MGM Music Hall at Fenway
Boston’s Newest Live Music Venue Sets New Standard for Touring Acts
by Thomas S. Friedman
For many years, superstars ranging from Aerosmith to Pearl Jam, Springsteen, Ray Charles, The Rolling Stones and Stevie Wonder have rocked Boston’s beloved Fenway Park to its rafters with unforgettable centerfield performances. But they couldn’t do that in the winter. In 2019, a team of Fenway Sports Group execs developed a plan for an intimate state-of-the-art live venue. By optimizing the ballpark location with the addition of an indoor theater, they could provide major artists with a world-class stage, providing more than 5,000 Bostonian music fans an incentive to break out of their winter hibernation for live performances by their favorite artists in an exemplary acoustic environment.
The Players & The Plan
After forming a joint venture with Live Nation — and completing negotiations with MGM for naming rights of the newly christened MGM Music Hall at Fenway — all systems were go. DAIQ, a leading Boston-based architectural firm with an enviable track record of designing upgrades to Fenway Park, was the natural choice to conceptualize a ground up building for the new theater.
Walters-Storyk Design Group (WSDG), a global architectural and acoustic design firm, was awarded acoustics, stage design, video systems-integration, and lighting design commissions for the project. WSDG is an 11- time TEC award-winning international firm specializing in architectural acoustic consulting and media systems engineering. Pioneering architect/acoustician, John Storyk (AIA), founded the company in 1969 with the creation of Jimi Hendrix’s Electric Lady Studios in New York City’s Greenwich Village.
Judy Elliott-Brown, long-time WSDG systems conception and integration engineer, worked with a team of systems developers to create a comprehensive proposal for the all-inclusive MGM Music Hall at Fenway systems program.
The plan included recommendations for addressing the full gamut of events, including banquets, conventions, e-sports, large conferences and sports event screenings — e.g., Red Sox Playoff Road Games. The plan also encompassed connectivity to multiple Fenway Park AV Systems via fiber to allow streaming of games and related Park events to and from the MGM Music Hall at Fenway and the ballpark. And it detailed a program to facilitate AV coordination with the 1,200 square-foot multi-for- mat “Function Room” and the “521 Overlook,” the latter being a 7,000 square foot venue above the bleachers, offering sweeping views of the field and ballpark.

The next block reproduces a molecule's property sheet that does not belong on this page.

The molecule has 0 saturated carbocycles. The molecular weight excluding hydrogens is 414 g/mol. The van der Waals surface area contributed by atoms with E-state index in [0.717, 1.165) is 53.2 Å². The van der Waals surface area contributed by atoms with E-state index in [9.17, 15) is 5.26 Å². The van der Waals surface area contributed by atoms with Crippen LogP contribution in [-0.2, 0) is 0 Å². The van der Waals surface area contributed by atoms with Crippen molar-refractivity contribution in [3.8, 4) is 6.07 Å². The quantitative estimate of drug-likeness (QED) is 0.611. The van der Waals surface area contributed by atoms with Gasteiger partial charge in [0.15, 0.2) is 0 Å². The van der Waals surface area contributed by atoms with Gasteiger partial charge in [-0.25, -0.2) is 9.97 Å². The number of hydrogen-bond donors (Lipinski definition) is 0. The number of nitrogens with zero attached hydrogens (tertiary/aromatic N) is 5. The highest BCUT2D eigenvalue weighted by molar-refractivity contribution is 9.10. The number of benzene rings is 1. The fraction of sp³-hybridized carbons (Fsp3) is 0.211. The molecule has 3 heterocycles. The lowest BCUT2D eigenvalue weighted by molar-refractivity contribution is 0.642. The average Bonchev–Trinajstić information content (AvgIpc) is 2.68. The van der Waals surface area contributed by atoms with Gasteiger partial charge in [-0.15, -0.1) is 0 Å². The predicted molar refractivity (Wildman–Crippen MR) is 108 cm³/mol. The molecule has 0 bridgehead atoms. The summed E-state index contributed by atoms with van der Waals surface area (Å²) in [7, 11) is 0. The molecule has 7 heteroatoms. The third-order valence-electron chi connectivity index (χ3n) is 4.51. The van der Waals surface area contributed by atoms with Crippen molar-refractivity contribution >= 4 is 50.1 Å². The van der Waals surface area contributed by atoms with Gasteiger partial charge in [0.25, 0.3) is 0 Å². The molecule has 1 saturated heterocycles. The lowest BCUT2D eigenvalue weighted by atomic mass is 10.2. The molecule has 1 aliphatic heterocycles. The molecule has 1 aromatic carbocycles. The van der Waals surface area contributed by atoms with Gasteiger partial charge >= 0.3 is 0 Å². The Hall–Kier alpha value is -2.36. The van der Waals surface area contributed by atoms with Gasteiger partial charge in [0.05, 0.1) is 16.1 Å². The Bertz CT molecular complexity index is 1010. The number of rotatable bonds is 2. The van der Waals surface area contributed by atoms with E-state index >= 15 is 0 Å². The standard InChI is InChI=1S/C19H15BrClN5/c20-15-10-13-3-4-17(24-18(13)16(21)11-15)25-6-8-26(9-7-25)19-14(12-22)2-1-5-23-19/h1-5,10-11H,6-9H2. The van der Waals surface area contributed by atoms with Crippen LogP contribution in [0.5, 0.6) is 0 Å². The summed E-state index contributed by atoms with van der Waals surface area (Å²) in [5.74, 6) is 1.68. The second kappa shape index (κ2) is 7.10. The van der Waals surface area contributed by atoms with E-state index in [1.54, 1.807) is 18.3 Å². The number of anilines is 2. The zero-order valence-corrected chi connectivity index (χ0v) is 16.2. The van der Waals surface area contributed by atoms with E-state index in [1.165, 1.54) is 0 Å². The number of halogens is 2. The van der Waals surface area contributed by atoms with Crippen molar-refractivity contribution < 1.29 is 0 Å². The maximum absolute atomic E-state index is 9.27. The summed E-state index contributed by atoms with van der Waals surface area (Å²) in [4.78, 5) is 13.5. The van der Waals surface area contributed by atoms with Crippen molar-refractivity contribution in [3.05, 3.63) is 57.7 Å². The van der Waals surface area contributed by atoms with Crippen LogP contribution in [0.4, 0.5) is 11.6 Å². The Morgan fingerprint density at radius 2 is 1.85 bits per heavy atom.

Discussing its acoustic design collaboration with WSDG, DAIQ agency principal David Sliwinski remarked, “We had worked with theater consultants on previous projects, but had not collaborated with architectural acousticians. WSDG made several valuable recommendations, which we incorporated in our plans. These included an expansion joint between the theater and Fenway Park, thickness and composition of the perimeter walls, profile/composition of railings facing the stage, fin- ish and make up of walls and ceiling, extent of STC rated doors, critical placement of speakers around the stage and proscenium, and treatment of openings through perimeter walls and surfaces surrounding the stage.”
WSDG also provided AV services, review of mechanical equipment and technical coordination with the electrical engineer and contractor. “They also provided guidelines and testing to meet noise ordinances,” Sliwinski adds. “We found their expertise quite helpful and appreciated their advice. Live Nation was consulted at the original design planning stage and provided input throughout the process. The MGM Music Hall was a terrific experience on all counts. And, we are very pleased with the positive feedback we’ve received from Live Nation, MGM, Fenway Park and the fans,” he concludes.